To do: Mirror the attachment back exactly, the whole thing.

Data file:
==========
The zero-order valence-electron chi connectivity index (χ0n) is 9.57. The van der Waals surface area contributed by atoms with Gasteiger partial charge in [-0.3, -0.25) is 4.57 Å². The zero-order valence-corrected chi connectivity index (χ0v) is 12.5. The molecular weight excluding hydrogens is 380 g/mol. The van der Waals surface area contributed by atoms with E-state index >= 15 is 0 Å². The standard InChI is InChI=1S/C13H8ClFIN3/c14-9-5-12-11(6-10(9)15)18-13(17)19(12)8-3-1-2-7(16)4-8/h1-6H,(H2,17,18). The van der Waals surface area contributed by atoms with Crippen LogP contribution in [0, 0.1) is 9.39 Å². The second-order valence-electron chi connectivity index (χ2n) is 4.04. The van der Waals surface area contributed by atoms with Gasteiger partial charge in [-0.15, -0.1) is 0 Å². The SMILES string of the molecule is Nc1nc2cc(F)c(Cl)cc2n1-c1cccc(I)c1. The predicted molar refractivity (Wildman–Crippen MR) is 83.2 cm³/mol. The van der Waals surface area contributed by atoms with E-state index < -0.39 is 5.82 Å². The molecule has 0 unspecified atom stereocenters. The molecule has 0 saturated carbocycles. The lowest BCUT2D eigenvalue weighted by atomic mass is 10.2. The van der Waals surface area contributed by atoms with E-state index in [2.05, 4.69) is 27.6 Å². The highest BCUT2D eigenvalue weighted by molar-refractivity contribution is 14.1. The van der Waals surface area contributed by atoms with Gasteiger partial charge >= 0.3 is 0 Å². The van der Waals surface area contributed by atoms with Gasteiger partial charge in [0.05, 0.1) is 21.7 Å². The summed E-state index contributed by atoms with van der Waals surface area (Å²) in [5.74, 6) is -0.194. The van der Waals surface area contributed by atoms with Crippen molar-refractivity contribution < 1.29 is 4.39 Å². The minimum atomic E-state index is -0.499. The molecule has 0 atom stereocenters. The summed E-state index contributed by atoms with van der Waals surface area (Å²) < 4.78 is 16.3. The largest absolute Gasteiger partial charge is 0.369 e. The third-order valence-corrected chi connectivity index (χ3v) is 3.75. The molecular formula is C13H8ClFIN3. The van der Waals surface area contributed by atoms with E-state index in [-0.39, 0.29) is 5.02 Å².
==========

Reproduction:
The zero-order valence-electron chi connectivity index (χ0n) is 9.57. The van der Waals surface area contributed by atoms with Gasteiger partial charge in [-0.3, -0.25) is 4.57 Å². The zero-order valence-corrected chi connectivity index (χ0v) is 12.5. The molecular weight excluding hydrogens is 380 g/mol. The van der Waals surface area contributed by atoms with E-state index >= 15 is 0 Å². The standard InChI is InChI=1S/C13H8ClFIN3/c14-9-5-12-11(6-10(9)15)18-13(17)19(12)8-3-1-2-7(16)4-8/h1-6H,(H2,17,18). The van der Waals surface area contributed by atoms with Crippen LogP contribution in [0, 0.1) is 9.39 Å². The second-order valence-electron chi connectivity index (χ2n) is 4.04. The van der Waals surface area contributed by atoms with Gasteiger partial charge in [-0.15, -0.1) is 0 Å². The SMILES string of the molecule is Nc1nc2cc(F)c(Cl)cc2n1-c1cccc(I)c1. The predicted molar refractivity (Wildman–Crippen MR) is 83.2 cm³/mol. The van der Waals surface area contributed by atoms with E-state index < -0.39 is 5.82 Å². The molecule has 0 unspecified atom stereocenters. The molecule has 0 saturated carbocycles. The lowest BCUT2D eigenvalue weighted by atomic mass is 10.2. The van der Waals surface area contributed by atoms with E-state index in [2.05, 4.69) is 27.6 Å². The highest BCUT2D eigenvalue weighted by molar-refractivity contribution is 14.1. The van der Waals surface area contributed by atoms with Gasteiger partial charge >= 0.3 is 0 Å². The van der Waals surface area contributed by atoms with Gasteiger partial charge in [0.05, 0.1) is 21.7 Å². The summed E-state index contributed by atoms with van der Waals surface area (Å²) in [5.74, 6) is -0.194. The van der Waals surface area contributed by atoms with Crippen molar-refractivity contribution < 1.29 is 4.39 Å². The minimum atomic E-state index is -0.499. The molecule has 0 atom stereocenters. The summed E-state index contributed by atoms with van der Waals surface area (Å²) < 4.78 is 16.3. The largest absolute Gasteiger partial charge is 0.369 e. The third-order valence-corrected chi connectivity index (χ3v) is 3.75. The molecular formula is C13H8ClFIN3. The van der Waals surface area contributed by atoms with E-state index in [-0.39, 0.29) is 5.02 Å².